Finally, Kunkel's evasion of women in this book is just gross. When he finally mentions one in the bibliographic essay that concludes the book -- Federici -- he gives her two sentences before he goes on to compare her to Lewis Mumford (!), about whom he proceeds to gush, providing a block quote, etc. The two sentences she does get also misrepresent her argument. Actually, there's also two sentences on Ellen Meiksins Wood, but you get my point.

I have to say, too, that for someone who is apparently considered the next big Marxist thing, I was really bummed to see his sneaking of Keynesianism into underconsumptionist readings of Brenner and (to a lesser extent) Harvey. This tendency reappears in the final essay as well. Minsky, Kalecki, &co. as our saviors?
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7 of 7 people found the following review helpful By Nicholas on April 29, 2014
Format: Paperback
This book is not "absolute nonsense" as one reviewer said. Yes, it is not new in the sense that each essay is published elsewhere. Yes, it is engaging with Marxist thought at some remove. But as an introduction to some important writers in the field, this book is concise and offers a roadmap for future study in these areas.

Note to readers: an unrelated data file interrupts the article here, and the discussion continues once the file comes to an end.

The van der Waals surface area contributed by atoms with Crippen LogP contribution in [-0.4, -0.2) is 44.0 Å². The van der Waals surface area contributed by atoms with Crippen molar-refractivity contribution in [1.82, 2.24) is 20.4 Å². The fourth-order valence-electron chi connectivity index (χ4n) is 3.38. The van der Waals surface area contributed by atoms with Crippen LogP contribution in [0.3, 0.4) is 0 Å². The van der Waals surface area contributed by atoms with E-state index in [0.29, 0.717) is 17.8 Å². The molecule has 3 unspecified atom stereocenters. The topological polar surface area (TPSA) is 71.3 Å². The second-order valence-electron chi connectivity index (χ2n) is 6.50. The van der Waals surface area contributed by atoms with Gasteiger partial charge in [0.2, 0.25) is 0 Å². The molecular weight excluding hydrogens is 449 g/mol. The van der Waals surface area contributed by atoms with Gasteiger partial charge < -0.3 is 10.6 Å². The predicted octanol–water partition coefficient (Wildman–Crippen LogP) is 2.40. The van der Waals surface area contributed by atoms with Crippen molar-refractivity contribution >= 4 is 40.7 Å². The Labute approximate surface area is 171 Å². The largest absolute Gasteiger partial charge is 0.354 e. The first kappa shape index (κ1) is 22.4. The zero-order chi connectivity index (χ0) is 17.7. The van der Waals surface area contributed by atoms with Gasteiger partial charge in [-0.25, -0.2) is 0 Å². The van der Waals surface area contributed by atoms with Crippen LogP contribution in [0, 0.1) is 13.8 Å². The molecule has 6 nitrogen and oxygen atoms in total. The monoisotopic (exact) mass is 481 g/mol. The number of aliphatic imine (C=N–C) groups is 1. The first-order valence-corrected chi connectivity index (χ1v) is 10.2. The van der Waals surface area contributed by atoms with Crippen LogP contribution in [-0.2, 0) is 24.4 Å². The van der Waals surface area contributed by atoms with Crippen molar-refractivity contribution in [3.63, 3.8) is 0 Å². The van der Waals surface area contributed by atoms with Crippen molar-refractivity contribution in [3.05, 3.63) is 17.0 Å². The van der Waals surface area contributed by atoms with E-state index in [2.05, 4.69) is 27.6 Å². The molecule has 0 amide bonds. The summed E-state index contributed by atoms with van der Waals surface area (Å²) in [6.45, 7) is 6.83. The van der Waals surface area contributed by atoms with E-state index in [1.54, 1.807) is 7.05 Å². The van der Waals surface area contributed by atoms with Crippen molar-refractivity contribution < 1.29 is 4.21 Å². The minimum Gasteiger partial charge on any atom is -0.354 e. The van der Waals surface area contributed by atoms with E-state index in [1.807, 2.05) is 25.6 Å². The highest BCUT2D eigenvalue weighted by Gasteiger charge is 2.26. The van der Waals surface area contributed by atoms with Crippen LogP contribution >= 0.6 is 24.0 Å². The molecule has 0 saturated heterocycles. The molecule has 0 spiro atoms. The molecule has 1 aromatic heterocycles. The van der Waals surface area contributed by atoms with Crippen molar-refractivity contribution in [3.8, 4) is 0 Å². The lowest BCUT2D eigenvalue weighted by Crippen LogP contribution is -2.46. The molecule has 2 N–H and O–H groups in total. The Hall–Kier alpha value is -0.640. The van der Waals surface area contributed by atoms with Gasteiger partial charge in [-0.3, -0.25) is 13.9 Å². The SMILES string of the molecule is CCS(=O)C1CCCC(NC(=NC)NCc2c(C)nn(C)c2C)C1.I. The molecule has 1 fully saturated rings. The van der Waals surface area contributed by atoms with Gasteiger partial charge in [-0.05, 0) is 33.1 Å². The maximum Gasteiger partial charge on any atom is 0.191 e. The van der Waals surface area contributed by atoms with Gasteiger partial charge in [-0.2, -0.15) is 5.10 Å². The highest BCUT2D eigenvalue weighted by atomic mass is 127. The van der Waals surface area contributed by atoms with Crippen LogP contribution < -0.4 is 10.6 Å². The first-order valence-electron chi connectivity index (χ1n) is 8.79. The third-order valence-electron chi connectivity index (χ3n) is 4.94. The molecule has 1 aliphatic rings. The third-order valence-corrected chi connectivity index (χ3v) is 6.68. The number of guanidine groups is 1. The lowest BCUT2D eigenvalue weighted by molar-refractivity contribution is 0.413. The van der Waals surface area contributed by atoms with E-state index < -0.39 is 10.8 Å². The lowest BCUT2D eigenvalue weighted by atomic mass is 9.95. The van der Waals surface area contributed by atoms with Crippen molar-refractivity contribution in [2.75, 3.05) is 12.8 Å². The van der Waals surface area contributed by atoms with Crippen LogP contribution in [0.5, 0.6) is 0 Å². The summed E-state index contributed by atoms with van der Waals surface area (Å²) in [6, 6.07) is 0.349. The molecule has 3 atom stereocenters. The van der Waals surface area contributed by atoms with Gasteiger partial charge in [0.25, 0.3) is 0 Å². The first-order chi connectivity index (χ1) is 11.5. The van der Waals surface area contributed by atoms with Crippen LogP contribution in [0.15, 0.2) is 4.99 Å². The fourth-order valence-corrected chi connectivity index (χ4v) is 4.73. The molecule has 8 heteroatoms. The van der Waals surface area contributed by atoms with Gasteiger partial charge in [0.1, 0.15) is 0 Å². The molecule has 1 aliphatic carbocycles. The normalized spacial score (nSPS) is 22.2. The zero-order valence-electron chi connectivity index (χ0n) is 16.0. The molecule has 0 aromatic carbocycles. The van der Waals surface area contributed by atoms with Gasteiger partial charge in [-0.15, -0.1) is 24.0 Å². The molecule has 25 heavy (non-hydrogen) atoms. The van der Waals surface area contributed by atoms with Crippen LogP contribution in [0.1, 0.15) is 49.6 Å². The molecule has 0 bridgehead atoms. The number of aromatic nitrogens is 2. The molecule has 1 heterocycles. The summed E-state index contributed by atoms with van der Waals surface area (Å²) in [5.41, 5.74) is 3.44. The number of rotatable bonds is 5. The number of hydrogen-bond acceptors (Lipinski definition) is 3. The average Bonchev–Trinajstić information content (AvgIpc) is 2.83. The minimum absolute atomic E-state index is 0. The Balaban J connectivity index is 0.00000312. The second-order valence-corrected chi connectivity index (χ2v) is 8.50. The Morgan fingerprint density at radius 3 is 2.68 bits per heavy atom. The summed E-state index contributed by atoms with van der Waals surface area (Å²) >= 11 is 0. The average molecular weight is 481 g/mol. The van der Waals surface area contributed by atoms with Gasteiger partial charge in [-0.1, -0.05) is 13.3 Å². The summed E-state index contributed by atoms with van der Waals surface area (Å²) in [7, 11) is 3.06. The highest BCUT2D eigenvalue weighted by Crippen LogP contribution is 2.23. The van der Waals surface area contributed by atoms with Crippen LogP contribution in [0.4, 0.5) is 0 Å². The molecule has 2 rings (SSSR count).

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5 of 5 people found the following review helpful By Nicholas Long on May 15, 2014
Format: Paperback Verified Purchase
Kunkel deals more with the historical setting and background of each author rather than concisely summarizing their viewpoint. This is not to say it is completely devoid of economical theory, rather, the meat of it is an exposition for which books you should go read and why.
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3 of 3 people found the following review helpful By Ratt on May 23, 2014
Format: Paperback
As the author admits in the introduction, this work is not an attempt to "make an original contribution to Marxist, or what you might call Marxish, thought". It is merely an introduction to those preeminent thinkers of our day. That being said, it is quite possibly the most accessible, uplifting, and most of all eloquent (the prose really sings out at you) introduction that anyone could have written.

As introductions to other people's work often do, it does suffer here and there from inaccuracies, slightly odd interpretations, and minor, idiosyncratic misjudgments. Most glaringly, Kunkel does not have a good grasp of the total sum of Slavoj Zizek's work as a contribution to contemporary leftism, and his critique is too focused on Zizek's most recently published, short political pamphlets. Unsurprisingly, therefore, it does not do justice to Zizek's invaluable influence as a hyperactive and charismatic public intellectual.

But this is only a quibble. This book is such a joy to read, for novices and the more well-read alike, that I fail to see how any leftist could read it and not be glad that it exists.